New box shields protect healthcare staff performing aerosol-generating procedures on Covid-19 patients
SINGAPORE – A hospital has come up with new box shields that offer added protection for healthcare workers performing high-risk aerosol-generating procedures on critically ill patients, including Covid-19 cases.
The box shields will also help patients in life-threatening emergencies in the intensive care unit (ICU), with first responders able to use one to immediately provide oxygen therapy for them.
The three different shields, called bio-aerosol containment units (BCU), are detachable and can be fixed onto intensive care unit (ICU) and transfer beds, unlike existing ones that are placed over patients who are reclined flat on the bed. This means that the devices can be used while patients are propped up on the bed.
When performing aerosol-generating procedures on ICU patients, healthcare workers have to don a powered air-purifying respirator (PAPR), a battery-powered air purifying mask, which can take three to five minutes to put on.
During emergencies in the ICU, the first responder can provide oxygen therapy for patients through the box shield, while the rest of the medical team don the PAPR.
The three box shields were designed by a medical team from Ng Teng Fong General Hospital (NTFGH) in collaboration with Ngee Ann Polytechnic’s Robotics Research and Innovation Centre. Work on the shields started in March this year.
“Unlike many of the currently seen box shields, we have designed a bigger and custom-made isolation chamber to easily retrofit our ICU and transfer beds,” said Dr Tan Chee Keat, head and senior consultant of intensive care medicine, who led the project.
The team of eight from NTFGH comprised staff from intensive care and emergency medicine, and respiratory therapists and anaesthesiologists.
On top of intubation and extubation that can induce coughing, other medical procedures that can put healthcare workers at risk include nebulisation, where patients inhale medication in mist form through a mouthpiece, and high flow nasal cannula, where warmed oxygen is rapidly delivered to patients.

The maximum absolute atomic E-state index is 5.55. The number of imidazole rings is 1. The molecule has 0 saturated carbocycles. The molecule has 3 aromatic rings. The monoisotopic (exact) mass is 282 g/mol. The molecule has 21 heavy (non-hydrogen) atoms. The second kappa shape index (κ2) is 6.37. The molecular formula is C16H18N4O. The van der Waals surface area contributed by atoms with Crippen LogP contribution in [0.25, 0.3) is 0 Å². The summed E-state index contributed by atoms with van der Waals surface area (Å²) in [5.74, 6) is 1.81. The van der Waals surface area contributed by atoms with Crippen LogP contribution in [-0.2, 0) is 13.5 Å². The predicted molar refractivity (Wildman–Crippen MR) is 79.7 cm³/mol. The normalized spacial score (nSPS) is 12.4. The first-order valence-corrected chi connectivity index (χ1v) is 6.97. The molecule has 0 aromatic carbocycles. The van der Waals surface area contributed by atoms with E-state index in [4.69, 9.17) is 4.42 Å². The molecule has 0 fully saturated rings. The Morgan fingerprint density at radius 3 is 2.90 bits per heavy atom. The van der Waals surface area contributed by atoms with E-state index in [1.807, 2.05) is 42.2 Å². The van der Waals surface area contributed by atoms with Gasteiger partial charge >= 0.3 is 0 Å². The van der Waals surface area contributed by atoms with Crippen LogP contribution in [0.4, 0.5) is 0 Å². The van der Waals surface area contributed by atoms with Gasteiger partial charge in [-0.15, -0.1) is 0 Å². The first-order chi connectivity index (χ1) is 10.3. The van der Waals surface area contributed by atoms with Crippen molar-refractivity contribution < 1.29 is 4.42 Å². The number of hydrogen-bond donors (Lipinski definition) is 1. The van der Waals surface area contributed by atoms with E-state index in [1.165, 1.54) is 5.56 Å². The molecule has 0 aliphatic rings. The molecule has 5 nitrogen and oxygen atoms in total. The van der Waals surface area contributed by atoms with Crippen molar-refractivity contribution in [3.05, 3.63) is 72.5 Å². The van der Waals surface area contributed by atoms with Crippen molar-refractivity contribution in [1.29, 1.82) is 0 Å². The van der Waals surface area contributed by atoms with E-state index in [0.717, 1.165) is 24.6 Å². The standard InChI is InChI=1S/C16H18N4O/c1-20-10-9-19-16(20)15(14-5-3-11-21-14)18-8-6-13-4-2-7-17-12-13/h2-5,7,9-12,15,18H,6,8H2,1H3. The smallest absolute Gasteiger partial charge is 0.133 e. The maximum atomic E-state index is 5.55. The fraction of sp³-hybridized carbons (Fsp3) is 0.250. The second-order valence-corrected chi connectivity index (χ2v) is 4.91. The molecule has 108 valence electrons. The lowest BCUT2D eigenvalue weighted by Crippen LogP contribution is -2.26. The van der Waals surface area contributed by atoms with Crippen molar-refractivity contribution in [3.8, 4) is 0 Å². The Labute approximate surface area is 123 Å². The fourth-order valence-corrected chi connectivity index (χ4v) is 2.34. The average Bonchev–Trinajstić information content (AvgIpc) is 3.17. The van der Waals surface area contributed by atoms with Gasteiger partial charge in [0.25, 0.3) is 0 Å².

The box shields are of different sizes and are used in different settings – one for ICU beds, one for patient transfer and one for intubation.
The one for ICU beds, called the treatment BCU, has the same width as an ICU bed at 92cm, and can incline safely up to 60 degrees with the bed, allowing patients to be propped up as they receive treatment. This 11kg shield is also the largest, with a length of 60cm and a height of 70cm, which can contain intubation equipment.
The transport BCU, attached to transfer beds, can be used for Covid-19 patients who are wheeled to different facilities in the hospital. Since the patients may be coughing or are on non-invasive ventilation, this box shield can prevent environmental contamination.
The intubation BCU is similar to the treatment BCU, but smaller, at 50cm by 68cm at its base, and 60cm high.
The shields are 4mm thick and weigh between 6.7kg and 11kg.
The team believes that the detachable and purpose-built qualities of the box shields make them a first-of-their-kind.
The two openings at the head end of the shield box are used for medical procedures, and the openings at the sides are for serving water and medicine to patients, said Dr Tan.
Similar to other existing shields, the BCUs can be connected to a vacuum that sucks contaminated air from inside the box.
In June this year, researchers from the National University of Singapore invented a similar device called the droplet- and aerosol-reducing tent that is foldable, but smaller than the BCUs and cannot be fixed to beds.
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